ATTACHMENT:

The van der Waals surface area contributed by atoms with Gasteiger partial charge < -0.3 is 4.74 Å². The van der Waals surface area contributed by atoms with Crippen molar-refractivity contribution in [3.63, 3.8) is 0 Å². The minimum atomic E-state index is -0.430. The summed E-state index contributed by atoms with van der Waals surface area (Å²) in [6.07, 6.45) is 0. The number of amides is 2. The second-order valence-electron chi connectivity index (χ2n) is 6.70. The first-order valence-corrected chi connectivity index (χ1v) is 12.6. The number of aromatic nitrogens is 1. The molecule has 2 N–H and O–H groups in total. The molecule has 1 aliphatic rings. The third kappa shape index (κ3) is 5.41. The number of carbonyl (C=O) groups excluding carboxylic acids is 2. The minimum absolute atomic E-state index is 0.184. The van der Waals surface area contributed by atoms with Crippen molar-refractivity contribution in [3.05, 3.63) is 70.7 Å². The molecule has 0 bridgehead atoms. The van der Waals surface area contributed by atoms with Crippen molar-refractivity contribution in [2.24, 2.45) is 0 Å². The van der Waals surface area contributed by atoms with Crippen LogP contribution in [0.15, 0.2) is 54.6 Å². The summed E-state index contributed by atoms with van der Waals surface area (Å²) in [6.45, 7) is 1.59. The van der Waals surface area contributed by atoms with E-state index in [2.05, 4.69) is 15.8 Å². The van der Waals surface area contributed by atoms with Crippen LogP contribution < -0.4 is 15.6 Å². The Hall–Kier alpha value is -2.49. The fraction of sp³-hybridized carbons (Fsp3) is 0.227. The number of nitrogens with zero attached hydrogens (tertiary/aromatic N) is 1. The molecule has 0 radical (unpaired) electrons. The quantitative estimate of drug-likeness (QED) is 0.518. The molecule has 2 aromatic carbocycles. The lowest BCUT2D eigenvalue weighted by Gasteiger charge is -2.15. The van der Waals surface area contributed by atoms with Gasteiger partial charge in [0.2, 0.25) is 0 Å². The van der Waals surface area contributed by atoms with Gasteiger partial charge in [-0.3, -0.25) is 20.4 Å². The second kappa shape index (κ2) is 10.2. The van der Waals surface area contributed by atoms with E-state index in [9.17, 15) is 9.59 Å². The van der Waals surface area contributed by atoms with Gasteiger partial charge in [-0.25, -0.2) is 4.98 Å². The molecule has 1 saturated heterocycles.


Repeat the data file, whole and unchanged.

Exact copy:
The van der Waals surface area contributed by atoms with Gasteiger partial charge < -0.3 is 4.74 Å². The van der Waals surface area contributed by atoms with Crippen molar-refractivity contribution in [3.63, 3.8) is 0 Å². The minimum atomic E-state index is -0.430. The summed E-state index contributed by atoms with van der Waals surface area (Å²) in [6.07, 6.45) is 0. The number of amides is 2. The second-order valence-electron chi connectivity index (χ2n) is 6.70. The first-order valence-corrected chi connectivity index (χ1v) is 12.6. The number of aromatic nitrogens is 1. The molecule has 2 N–H and O–H groups in total. The molecule has 1 aliphatic rings. The third kappa shape index (κ3) is 5.41. The number of carbonyl (C=O) groups excluding carboxylic acids is 2. The minimum absolute atomic E-state index is 0.184. The van der Waals surface area contributed by atoms with Crippen molar-refractivity contribution in [3.05, 3.63) is 70.7 Å². The molecule has 0 bridgehead atoms. The van der Waals surface area contributed by atoms with Crippen molar-refractivity contribution in [2.24, 2.45) is 0 Å². The van der Waals surface area contributed by atoms with Crippen LogP contribution in [0.15, 0.2) is 54.6 Å². The summed E-state index contributed by atoms with van der Waals surface area (Å²) in [6.45, 7) is 1.59. The van der Waals surface area contributed by atoms with E-state index in [2.05, 4.69) is 15.8 Å². The van der Waals surface area contributed by atoms with Crippen LogP contribution < -0.4 is 15.6 Å². The Hall–Kier alpha value is -2.49. The fraction of sp³-hybridized carbons (Fsp3) is 0.227. The number of nitrogens with zero attached hydrogens (tertiary/aromatic N) is 1. The molecule has 0 radical (unpaired) electrons. The quantitative estimate of drug-likeness (QED) is 0.518. The molecule has 2 aromatic carbocycles. The lowest BCUT2D eigenvalue weighted by Gasteiger charge is -2.15. The van der Waals surface area contributed by atoms with Gasteiger partial charge in [0.2, 0.25) is 0 Å². The van der Waals surface area contributed by atoms with Gasteiger partial charge in [-0.3, -0.25) is 20.4 Å². The second kappa shape index (κ2) is 10.2. The van der Waals surface area contributed by atoms with E-state index in [9.17, 15) is 9.59 Å². The van der Waals surface area contributed by atoms with Gasteiger partial charge in [-0.25, -0.2) is 4.98 Å². The molecule has 1 saturated heterocycles.